Effects of fire regime on plant species richness and composition differ among forest, woodland and heath vegetation

Date: 12, Oct, 2017
Author(s):   Foster, C. N., Barton, P. S., MacGregor, C. I., Catford, J. A., Blanchard, W., Lindenmayer, D. B.
Publisher: Applied Vegetation Science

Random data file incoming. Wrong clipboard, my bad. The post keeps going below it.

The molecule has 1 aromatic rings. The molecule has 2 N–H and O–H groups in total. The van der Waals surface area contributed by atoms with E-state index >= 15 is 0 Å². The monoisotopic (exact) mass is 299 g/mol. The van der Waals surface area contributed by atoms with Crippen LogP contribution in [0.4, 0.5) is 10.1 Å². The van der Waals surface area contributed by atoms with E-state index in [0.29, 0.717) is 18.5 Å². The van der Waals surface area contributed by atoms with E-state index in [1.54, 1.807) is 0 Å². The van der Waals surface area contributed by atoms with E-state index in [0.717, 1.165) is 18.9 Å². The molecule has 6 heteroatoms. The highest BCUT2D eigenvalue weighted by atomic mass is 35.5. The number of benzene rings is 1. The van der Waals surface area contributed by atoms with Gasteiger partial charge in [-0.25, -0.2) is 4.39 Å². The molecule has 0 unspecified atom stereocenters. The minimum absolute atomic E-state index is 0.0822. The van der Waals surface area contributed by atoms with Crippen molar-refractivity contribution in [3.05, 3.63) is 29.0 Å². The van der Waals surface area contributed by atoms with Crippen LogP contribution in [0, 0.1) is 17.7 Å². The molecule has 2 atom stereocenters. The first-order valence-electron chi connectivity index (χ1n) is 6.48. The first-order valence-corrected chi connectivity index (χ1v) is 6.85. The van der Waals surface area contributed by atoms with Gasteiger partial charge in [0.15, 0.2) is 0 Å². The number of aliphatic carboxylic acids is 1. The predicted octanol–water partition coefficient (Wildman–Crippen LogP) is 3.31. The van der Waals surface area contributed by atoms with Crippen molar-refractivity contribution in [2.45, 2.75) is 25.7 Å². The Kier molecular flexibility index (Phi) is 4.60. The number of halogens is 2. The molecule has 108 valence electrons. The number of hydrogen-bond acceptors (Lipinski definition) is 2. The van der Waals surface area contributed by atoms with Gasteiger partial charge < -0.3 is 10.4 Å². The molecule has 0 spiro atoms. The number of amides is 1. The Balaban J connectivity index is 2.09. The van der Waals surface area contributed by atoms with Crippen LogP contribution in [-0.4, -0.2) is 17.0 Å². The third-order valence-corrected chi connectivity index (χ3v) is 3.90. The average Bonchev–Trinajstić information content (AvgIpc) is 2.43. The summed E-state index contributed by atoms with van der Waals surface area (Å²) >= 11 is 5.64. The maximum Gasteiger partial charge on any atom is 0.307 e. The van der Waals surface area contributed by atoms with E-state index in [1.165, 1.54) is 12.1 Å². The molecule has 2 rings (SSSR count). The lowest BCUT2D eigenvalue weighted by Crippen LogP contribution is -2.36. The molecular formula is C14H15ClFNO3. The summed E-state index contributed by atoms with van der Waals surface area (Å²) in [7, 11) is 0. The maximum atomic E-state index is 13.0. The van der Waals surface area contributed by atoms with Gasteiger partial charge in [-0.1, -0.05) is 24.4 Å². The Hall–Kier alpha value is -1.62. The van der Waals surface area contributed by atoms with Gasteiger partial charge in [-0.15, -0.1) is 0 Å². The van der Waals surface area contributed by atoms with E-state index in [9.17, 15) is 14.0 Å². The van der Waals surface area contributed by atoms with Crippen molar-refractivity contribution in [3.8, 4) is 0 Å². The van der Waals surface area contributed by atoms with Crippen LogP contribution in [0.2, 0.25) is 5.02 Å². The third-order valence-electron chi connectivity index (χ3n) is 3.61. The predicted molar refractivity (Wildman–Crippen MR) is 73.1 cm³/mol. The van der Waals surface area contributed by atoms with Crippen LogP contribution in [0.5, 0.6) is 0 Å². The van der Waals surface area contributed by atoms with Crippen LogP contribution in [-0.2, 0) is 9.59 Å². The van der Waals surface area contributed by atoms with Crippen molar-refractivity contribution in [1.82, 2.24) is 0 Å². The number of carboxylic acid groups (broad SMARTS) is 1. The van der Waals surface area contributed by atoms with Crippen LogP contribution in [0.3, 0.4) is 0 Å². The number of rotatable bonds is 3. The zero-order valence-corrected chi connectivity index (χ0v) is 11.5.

Question: Do the effects of fire regimes on plant species richness and composition differ among floristically similar vegetation types? Location: Booderee National Park, south‐eastern Australia. Methods: We completed floristic surveys of 87 sites in Sydney Coastal dry sclerophyll vegetation, where fire history records have been maintained for over 55 years. We tested for associations between different aspects of the recent fire history and plant species richness and composition, and whether these relationships were consistent among structurally defined forest, woodland and heath vegetation types. Results: The relationship between fire regime variables and plant species richness and composition differed among vegetation types, despite the three vegetation types having similar species pools. Fire frequency was positively related to species richness in woodland, negatively related to species richness in heath, and unrelated to species richness in forest. These different relationships were explained by differences in the associations between fire history and species traits among vegetation types. The negative relationship between fire frequency and species richness in heath vegetation was underpinned by reduced occurrence of resprouting species at high fire frequency sites (more than four fires in 55 years). However, in forest and woodland vegetation, resprouting species were not negatively associated with fire frequency. Conclusions: We hypothesize that differing relationships among vegetation types were underpinned by differences in fire behaviour, and/or biotic and abiotic conditions, leading to differences in plant species mortality and post‐fire recovery among vegetation types. Our findings suggest that even when there is a high proportion of shared species between vegetation types, fires can have very different effects on vegetation communities, depending on the structural vegetation type. Both research and management of fire regimes may therefore benefit from considering vegetation types as separate management units.